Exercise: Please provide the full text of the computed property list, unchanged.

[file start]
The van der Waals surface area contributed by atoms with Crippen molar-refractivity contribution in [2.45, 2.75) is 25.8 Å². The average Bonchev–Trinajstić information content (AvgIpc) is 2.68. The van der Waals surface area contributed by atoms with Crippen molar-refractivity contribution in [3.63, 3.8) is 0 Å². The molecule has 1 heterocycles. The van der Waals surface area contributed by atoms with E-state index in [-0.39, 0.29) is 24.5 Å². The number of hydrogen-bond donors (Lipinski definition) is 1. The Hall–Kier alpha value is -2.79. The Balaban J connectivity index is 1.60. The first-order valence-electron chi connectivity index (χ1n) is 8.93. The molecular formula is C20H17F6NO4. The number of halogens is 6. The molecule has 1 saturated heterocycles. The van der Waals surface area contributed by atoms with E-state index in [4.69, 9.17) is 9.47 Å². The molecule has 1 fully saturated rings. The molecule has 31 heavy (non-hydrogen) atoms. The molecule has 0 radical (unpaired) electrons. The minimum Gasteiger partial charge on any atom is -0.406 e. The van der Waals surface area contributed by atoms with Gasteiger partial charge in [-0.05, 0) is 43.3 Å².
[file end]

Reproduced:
The van der Waals surface area contributed by atoms with Crippen molar-refractivity contribution in [2.45, 2.75) is 25.8 Å². The average Bonchev–Trinajstić information content (AvgIpc) is 2.68. The van der Waals surface area contributed by atoms with Crippen molar-refractivity contribution in [3.63, 3.8) is 0 Å². The molecule has 1 heterocycles. The van der Waals surface area contributed by atoms with E-state index in [-0.39, 0.29) is 24.5 Å². The number of hydrogen-bond donors (Lipinski definition) is 1. The Hall–Kier alpha value is -2.79. The Balaban J connectivity index is 1.60. The first-order valence-electron chi connectivity index (χ1n) is 8.93. The molecular formula is C20H17F6NO4. The number of halogens is 6. The molecule has 1 saturated heterocycles. The van der Waals surface area contributed by atoms with E-state index in [4.69, 9.17) is 9.47 Å². The molecule has 1 fully saturated rings. The molecule has 31 heavy (non-hydrogen) atoms. The molecule has 0 radical (unpaired) electrons. The minimum Gasteiger partial charge on any atom is -0.406 e. The van der Waals surface area contributed by atoms with Gasteiger partial charge in [-0.05, 0) is 43.3 Å².